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Newsletter > November 2001 > "ALABAMA’S LEARNING OPPORTUNITY"
ALABAMA’S LEARNING OPPORTUNITY
Robert E. Manley, Manley & Burke
Fall rush at the University of Alabama was accompanied by effervescent racial rhetoric. The Faculty Senate is reported by the Associated Press to have unanimously approved a resolution for white fraternities and sororities on campus to accept black members or “risk penalties.”
[The campus NAACP Chapter President suggested that the existence of black and white fraternities “has more to do with cultural differences than racism.” He added, “I haven’t experienced racism with the Greek system. I think the organizations are doing their best.”]
In August, President Andrew Sorensen was quoted in the media about the racial divide in the fraternity system: “We clearly cannot tolerate that.” He was later reported on September 18, 2001 as stating he would not mandate integration or institute a quota system for fraternities.
Reporting these affairs, The Christian Science Monitor of September 18, 2001 reflected back nearly forty years when Governor George Wallace opposed integration at this campus. The Faculty Senate President, Norm Baldwin, was quoted as saying, “The whole history of desegregation clearly illustrates you have to have forceful intervention to bring it about.”
The campus NAACP Chapter President, Dave Washington, was reported in the national media as saying that integration of fraternities and sororities should be left to students and the faculty, and the news media should stop interfering. He suggested that the existence of black and white fraternities “has more to do with cultural differences than racism.” He added, “I haven’t experienced racism with the Greek system. I think the organizations are doing their best.”
The university administration modified the rush schedule with the hope of increasing diversity in the Greek groups. This change was attributed to criticisms from Melody Twilley, a black undergraduate who complained that she was not accepted by any white sorority.
After the eruption of this controversy, more national news arose when it was reported that Christian Houston, whose father is black, joined a previously all-white chapter of Gamma Phi Beta in November 2000 as a freshman, without any fanfare. She was quoted by the Associated Press as saying that she felt “very, very accepted” by her sorority sisters. She complained about hostile remarks by some fraternity men.
If the faculty members want to bring about change in the racial composition of Greek chapters on the Alabama campus, they ought to continue to talk about the wisdom of this policy, rather than about force. Faculty members should be able to talk endlessly and eloquently about the wisdom of racial integration and use their intellectual powers of persuasion to move students in that direction, if that is the goal they want.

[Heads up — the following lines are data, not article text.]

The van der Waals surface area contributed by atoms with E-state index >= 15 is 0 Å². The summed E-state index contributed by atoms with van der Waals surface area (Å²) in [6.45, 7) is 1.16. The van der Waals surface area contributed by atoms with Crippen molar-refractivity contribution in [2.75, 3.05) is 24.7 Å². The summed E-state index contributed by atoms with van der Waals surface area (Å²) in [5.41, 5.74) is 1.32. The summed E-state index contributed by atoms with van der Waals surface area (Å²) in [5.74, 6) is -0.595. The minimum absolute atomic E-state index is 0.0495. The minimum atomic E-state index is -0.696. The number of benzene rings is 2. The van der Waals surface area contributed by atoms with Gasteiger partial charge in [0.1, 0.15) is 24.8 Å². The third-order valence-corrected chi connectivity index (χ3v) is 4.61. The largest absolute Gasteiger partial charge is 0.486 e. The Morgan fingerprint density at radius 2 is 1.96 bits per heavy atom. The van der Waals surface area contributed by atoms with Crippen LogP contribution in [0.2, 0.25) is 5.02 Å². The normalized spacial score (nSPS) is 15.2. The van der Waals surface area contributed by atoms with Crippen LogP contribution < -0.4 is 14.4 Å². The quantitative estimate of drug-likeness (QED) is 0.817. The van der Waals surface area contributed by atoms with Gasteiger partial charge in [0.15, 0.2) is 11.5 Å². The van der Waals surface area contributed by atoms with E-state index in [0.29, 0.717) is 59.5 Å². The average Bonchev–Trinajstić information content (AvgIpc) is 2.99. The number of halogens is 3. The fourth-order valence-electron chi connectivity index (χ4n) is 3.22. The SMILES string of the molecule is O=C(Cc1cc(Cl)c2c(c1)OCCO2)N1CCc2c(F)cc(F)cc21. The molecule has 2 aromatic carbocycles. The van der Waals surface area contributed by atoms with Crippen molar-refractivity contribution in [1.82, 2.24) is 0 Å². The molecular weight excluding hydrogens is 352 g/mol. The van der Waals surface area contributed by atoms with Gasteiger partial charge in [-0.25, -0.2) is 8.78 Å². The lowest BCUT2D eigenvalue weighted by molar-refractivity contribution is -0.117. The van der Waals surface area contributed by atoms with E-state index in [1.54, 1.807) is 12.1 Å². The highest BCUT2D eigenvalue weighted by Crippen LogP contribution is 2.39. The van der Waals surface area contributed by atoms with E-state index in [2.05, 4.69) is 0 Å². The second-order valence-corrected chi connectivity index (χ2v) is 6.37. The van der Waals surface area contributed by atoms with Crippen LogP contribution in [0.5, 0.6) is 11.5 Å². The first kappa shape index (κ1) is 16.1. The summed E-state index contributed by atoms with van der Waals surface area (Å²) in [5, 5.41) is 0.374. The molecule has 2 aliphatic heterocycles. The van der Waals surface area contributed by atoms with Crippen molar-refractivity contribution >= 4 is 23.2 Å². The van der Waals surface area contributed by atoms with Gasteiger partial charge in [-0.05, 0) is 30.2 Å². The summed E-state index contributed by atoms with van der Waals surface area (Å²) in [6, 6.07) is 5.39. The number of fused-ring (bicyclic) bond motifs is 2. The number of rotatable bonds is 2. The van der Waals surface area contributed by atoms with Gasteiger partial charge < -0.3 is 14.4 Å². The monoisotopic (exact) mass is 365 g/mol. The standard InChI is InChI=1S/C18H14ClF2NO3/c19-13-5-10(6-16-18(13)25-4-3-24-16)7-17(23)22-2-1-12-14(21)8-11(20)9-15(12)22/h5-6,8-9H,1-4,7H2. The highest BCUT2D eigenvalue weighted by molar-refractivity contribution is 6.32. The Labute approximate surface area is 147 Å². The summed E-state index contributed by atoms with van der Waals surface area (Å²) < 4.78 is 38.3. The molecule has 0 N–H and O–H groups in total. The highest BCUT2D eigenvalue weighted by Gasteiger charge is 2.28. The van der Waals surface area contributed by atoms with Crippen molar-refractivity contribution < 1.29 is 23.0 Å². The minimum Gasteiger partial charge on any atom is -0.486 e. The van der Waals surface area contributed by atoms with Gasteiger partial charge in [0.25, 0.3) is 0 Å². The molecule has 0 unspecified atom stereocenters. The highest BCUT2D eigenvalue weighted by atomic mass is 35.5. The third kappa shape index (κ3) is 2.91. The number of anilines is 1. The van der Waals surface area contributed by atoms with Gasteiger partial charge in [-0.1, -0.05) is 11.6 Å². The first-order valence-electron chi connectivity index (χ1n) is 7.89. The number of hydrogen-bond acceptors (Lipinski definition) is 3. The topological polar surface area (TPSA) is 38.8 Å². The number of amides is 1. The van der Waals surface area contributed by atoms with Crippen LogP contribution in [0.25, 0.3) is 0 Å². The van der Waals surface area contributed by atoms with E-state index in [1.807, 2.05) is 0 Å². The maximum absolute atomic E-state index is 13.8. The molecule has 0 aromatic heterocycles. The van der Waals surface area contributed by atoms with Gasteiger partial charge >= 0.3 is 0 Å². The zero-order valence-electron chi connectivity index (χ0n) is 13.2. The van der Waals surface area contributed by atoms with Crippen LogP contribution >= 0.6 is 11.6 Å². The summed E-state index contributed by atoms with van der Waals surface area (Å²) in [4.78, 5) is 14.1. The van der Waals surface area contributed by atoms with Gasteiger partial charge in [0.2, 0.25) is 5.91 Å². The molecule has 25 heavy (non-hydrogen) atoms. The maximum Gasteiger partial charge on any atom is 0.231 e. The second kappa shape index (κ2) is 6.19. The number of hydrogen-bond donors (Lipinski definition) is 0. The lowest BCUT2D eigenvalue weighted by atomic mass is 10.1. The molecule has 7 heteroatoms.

What is more, if national fraternities want to exist fifty years from now, they ought to be encouraging their chapters to look for diversity on the Alabama campus and elsewhere. The reason is that by the middle of the 21st Century, people of white, northern European ancestry will be just one more minority in the United States. Already on many campuses, people of white, northern European ancestry are a minority. Unless the Greek organizations achieve diversity now, they may be writing their own death warrants for the future. That is simple, demographic reality.
If Alabama keeps these discussions at the level of rational analysis and persuasion and avoids coercion, there can be a great learning experience for the Greek system throughout North America. If they fall into coercion, it can produce expensive litigation that almost certainly will not solve any problems, but instead fatten the wallets of attorneys.
[YOU’VE WON THE ELECTION:
With chapter elections taking place over the next few months, your new chapter officers need factual, clear and concise information regarding their specific duties and responsibilities as newly elected representatives of their fraternities or sororities. The pamphlet “You’ve Won the Election!” provides just that information. These pocket-sized pamphlets are available for $1.00 each from Fraternal Law, 225 West Court Street, Cincinnati, Ohio 45202.]
A number of fraternities have fraternity houses on university property which they lease for $100.00 a year.
[If national fraternities want to exist fifty years from now, they ought to be encouraging their chapters to look for diversity on the Alabama campus and elsewhere.]
The fact that fraternity houses occupy state land for a nominal rent is not enough to entangle the State of Alabama into the internal affairs of the fraternities to bring the civil rights laws to bear on the fraternities. Even if it were true that the fraternities had a racially exclusionary policy, there probably would be no court remedy.
Examples of this exist in previous case law. The Biscayne Bay Yacht Club leased land from the City of Miami for the “token rental of $1.00 per year.” The Yacht Club built a “genuinely private” club on property owned by the City. Persons who claimed to be excluded for racial and ethnic reasons filed suit. The Federal District Court found:
- That the policy, practice and custom of the Defendant Biscayne Bay Yacht Club in denying membership to the members of the Jewish religion and black race is hereby declared violative of the Fourteenth Amendment to the United States
- Defendant Biscayne Bay Yacht Club is hereby ordered to cease the barring of membership to applicants solely on the account of their race and religious affiliations***
- Jurisdiction is retained for the enforcement of the
The District Court’s finding was appealed to the Court of Appeals for the Fifth Circuit, which initially affirmed it, but then after a motion for rehearing en bane, reversed the District Court’s decision.